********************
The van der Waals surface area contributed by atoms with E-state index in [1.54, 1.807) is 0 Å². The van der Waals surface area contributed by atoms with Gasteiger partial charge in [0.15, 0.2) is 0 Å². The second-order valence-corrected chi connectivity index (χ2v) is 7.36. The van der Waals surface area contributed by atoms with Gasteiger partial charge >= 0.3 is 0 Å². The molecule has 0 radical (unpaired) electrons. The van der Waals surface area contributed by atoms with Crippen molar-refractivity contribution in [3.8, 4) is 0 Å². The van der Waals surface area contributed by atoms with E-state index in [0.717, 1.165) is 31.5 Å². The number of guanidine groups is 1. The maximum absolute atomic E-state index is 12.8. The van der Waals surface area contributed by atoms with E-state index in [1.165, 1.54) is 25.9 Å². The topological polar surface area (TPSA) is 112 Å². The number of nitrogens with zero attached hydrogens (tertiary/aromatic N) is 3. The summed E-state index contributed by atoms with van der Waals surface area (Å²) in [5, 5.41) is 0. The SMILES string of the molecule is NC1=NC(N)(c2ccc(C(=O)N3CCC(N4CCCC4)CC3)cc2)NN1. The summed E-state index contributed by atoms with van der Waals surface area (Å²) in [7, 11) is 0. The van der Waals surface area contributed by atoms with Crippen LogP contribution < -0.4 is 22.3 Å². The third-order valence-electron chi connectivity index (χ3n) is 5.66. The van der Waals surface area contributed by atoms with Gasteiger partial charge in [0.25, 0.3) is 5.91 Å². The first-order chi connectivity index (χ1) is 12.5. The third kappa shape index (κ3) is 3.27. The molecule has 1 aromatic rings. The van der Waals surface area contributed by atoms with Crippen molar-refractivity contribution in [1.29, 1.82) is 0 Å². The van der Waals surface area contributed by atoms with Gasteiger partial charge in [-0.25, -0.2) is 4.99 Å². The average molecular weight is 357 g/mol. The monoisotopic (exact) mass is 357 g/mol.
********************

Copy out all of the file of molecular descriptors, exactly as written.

The van der Waals surface area contributed by atoms with E-state index in [1.54, 1.807) is 0 Å². The van der Waals surface area contributed by atoms with Gasteiger partial charge in [0.15, 0.2) is 0 Å². The second-order valence-corrected chi connectivity index (χ2v) is 7.36. The van der Waals surface area contributed by atoms with Gasteiger partial charge >= 0.3 is 0 Å². The molecule has 0 radical (unpaired) electrons. The van der Waals surface area contributed by atoms with Crippen molar-refractivity contribution in [3.8, 4) is 0 Å². The van der Waals surface area contributed by atoms with E-state index in [0.717, 1.165) is 31.5 Å². The number of guanidine groups is 1. The maximum absolute atomic E-state index is 12.8. The van der Waals surface area contributed by atoms with E-state index in [1.165, 1.54) is 25.9 Å². The topological polar surface area (TPSA) is 112 Å². The number of nitrogens with zero attached hydrogens (tertiary/aromatic N) is 3. The summed E-state index contributed by atoms with van der Waals surface area (Å²) in [5, 5.41) is 0. The SMILES string of the molecule is NC1=NC(N)(c2ccc(C(=O)N3CCC(N4CCCC4)CC3)cc2)NN1. The summed E-state index contributed by atoms with van der Waals surface area (Å²) in [7, 11) is 0. The van der Waals surface area contributed by atoms with Crippen LogP contribution < -0.4 is 22.3 Å². The third-order valence-electron chi connectivity index (χ3n) is 5.66. The van der Waals surface area contributed by atoms with Gasteiger partial charge in [0.25, 0.3) is 5.91 Å². The first-order chi connectivity index (χ1) is 12.5. The third kappa shape index (κ3) is 3.27. The molecule has 1 aromatic rings. The van der Waals surface area contributed by atoms with Crippen molar-refractivity contribution in [1.29, 1.82) is 0 Å². The van der Waals surface area contributed by atoms with Gasteiger partial charge in [-0.25, -0.2) is 4.99 Å². The average molecular weight is 357 g/mol. The monoisotopic (exact) mass is 357 g/mol.